Who is to blame?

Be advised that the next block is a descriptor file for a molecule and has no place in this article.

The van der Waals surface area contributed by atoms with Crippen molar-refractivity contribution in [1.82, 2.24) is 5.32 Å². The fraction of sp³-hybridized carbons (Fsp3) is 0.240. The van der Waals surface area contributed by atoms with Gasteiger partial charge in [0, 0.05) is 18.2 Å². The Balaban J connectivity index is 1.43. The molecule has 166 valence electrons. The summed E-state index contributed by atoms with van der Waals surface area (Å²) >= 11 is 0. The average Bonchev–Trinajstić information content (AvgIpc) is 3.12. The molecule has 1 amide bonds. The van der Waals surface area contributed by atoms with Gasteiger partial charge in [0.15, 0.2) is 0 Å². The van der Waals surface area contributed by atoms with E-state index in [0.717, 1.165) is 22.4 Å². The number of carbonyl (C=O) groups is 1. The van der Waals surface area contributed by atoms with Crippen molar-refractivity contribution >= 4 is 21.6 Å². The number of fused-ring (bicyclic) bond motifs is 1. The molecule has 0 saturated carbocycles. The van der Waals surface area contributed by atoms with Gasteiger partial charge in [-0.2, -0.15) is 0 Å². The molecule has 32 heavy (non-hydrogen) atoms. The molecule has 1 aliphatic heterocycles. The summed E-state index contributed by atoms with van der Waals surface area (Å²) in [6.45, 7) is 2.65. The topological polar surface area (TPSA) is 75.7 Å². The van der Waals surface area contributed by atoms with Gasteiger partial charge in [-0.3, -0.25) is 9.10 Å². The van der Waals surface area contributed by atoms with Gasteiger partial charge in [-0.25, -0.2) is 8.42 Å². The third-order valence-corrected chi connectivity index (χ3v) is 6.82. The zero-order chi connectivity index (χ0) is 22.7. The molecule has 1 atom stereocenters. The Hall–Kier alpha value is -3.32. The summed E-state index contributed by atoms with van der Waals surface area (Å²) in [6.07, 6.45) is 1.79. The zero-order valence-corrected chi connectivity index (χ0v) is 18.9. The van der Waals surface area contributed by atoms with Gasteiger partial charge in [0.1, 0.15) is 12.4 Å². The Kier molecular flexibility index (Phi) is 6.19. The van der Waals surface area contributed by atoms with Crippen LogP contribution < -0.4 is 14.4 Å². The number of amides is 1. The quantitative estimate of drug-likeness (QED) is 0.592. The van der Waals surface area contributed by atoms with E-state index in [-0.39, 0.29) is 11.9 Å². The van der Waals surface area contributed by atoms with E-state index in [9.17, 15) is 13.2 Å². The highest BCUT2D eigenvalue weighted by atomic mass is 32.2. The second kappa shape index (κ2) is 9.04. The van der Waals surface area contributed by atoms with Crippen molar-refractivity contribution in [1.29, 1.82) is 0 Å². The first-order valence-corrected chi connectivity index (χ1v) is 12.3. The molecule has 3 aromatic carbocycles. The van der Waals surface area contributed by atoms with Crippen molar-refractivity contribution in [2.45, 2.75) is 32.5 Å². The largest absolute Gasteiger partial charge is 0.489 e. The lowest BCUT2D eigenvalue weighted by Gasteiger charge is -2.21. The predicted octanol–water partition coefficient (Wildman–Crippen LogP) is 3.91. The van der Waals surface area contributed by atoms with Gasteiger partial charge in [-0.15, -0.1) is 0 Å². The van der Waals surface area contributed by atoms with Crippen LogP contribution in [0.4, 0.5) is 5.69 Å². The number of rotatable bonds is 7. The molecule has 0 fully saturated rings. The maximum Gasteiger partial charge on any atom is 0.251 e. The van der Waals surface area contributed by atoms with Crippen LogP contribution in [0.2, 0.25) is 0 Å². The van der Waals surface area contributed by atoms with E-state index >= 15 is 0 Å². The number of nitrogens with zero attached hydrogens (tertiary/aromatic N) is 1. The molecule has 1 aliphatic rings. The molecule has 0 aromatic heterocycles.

13323511_10154077695885479_1451960198332870188_o This is the story circulating on Facebook about the gorilla who was shot when a 4-year old boy entered the cage at the zoo and was dragged around frantically in what appears to be at least six inches of water.  Panicked onlookers observed from about 15 feet above.   And now my FB feed and the news is asking the question... Who is to blame?   We all get to be judge and jury from our armchairs and laptops. And we eagerly jump to it.   Why? I suspect that the act of placing blame allows us to ignore the feelings of helplessness, fear, or other discomforts that can be triggered from all sides of this story. The mom's fear. The zookeepers grief and loss. The pain of the gorilla's life and death. The child's fear and trauma. The onlookers helplessness.  And even the secondary trauma we suffer from watching the video.   If you watched the video or read the articles, you would have to be a sociopath to not feel empathy and emotion, not be triggered in some regard. But instead of feeling that, we want it to go away ASAP so we jump to assigning blame so we can place our discomfort somewhere else (in the form of anger and outrage).   I'm sure somewhere in the system there was a gap that created a series of incredibly unique, highly dangerous and ultimately sad, frightening events. There are likely a few pieces that when strung together create a scenario that will probably never be replicated exactly that way again. And there is is absolutely some learning available here as well.   But when we all jump to blame, others become defensive (it’s kind of a law of nature, honestly). When you feel attacked, you protect yourself (just like the gorilla). And all opportunity for reflection, for learning, for taking care of the gaps and for feeling sadness and grief, or supporting another as they do, is lost.   This much I know: I wasn't there. I don't understand gorilla behavior. I didn't witness the boy being dragged. I don't have any idea where the mother was and where her attention was, but God knows there were a few times in my mothering that I turned my back for a moment to attend to something and one of my two girls behaved like only a 4-year old can and will. I don't know if tranquilizers take too long. I don't know. And so I choose not to jump to blame.  I choose to be an empathetic member of the human race who hopes that no one is hurt too permanently emotionally or physically, who feels thankful the child is okay and who feels great sadness for the gorilla. And I wish that, collectively, we could all be better.   I hope that all the cracks in the system that led to this unfortunate series of events are reflected on, discussed, cared for and supported to help us all respond better in the future.   Blame is a tool for numbing uncomfortable feelings and an attempt to pass them on so we don't have to feel them.    Consider this instead of blame:  Notice your desire to place blame and be curious what emotion or feeling may be brewing underneath. Turn your attention there, feel it to release it. Then project love and empathy. This feels better and is much more helpful and healing for our world.